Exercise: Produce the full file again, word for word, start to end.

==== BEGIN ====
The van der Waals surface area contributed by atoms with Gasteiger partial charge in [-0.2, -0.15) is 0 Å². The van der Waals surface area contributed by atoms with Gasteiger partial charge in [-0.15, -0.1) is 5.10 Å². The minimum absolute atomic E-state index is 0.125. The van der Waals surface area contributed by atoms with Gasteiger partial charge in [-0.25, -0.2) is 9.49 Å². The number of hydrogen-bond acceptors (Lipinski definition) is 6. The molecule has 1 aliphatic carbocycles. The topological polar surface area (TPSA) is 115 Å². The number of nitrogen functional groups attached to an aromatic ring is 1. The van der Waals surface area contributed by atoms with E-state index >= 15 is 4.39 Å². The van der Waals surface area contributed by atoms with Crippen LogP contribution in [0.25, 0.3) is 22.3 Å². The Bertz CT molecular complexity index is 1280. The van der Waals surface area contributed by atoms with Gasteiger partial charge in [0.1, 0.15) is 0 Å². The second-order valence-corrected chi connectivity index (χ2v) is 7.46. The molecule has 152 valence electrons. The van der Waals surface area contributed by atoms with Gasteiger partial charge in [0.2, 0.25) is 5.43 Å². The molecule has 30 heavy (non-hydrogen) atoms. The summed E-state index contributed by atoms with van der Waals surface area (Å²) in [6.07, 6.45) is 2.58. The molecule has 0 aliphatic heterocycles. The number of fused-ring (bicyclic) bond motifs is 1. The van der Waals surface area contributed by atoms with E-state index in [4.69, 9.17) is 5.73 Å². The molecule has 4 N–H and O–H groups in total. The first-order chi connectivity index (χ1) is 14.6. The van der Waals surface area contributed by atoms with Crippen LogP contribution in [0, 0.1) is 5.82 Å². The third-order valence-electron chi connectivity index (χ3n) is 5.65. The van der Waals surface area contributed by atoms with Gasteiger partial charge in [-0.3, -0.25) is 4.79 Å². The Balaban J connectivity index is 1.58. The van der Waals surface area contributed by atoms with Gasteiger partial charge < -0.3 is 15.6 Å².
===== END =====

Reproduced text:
The van der Waals surface area contributed by atoms with Gasteiger partial charge in [-0.2, -0.15) is 0 Å². The van der Waals surface area contributed by atoms with Gasteiger partial charge in [-0.15, -0.1) is 5.10 Å². The minimum absolute atomic E-state index is 0.125. The van der Waals surface area contributed by atoms with Gasteiger partial charge in [-0.25, -0.2) is 9.49 Å². The number of hydrogen-bond acceptors (Lipinski definition) is 6. The molecule has 1 aliphatic carbocycles. The topological polar surface area (TPSA) is 115 Å². The number of nitrogen functional groups attached to an aromatic ring is 1. The van der Waals surface area contributed by atoms with E-state index >= 15 is 4.39 Å². The van der Waals surface area contributed by atoms with Crippen LogP contribution in [0.25, 0.3) is 22.3 Å². The Bertz CT molecular complexity index is 1280. The van der Waals surface area contributed by atoms with Gasteiger partial charge in [0.1, 0.15) is 0 Å². The second-order valence-corrected chi connectivity index (χ2v) is 7.46. The molecule has 152 valence electrons. The van der Waals surface area contributed by atoms with Gasteiger partial charge in [0.2, 0.25) is 5.43 Å². The molecule has 30 heavy (non-hydrogen) atoms. The summed E-state index contributed by atoms with van der Waals surface area (Å²) in [6.07, 6.45) is 2.58. The molecule has 0 aliphatic heterocycles. The number of fused-ring (bicyclic) bond motifs is 1. The van der Waals surface area contributed by atoms with E-state index in [4.69, 9.17) is 5.73 Å². The molecule has 4 N–H and O–H groups in total. The first-order chi connectivity index (χ1) is 14.6. The van der Waals surface area contributed by atoms with Crippen LogP contribution in [0, 0.1) is 5.82 Å². The third-order valence-electron chi connectivity index (χ3n) is 5.65. The van der Waals surface area contributed by atoms with Gasteiger partial charge in [-0.3, -0.25) is 4.79 Å². The Balaban J connectivity index is 1.58. The van der Waals surface area contributed by atoms with Gasteiger partial charge < -0.3 is 15.6 Å².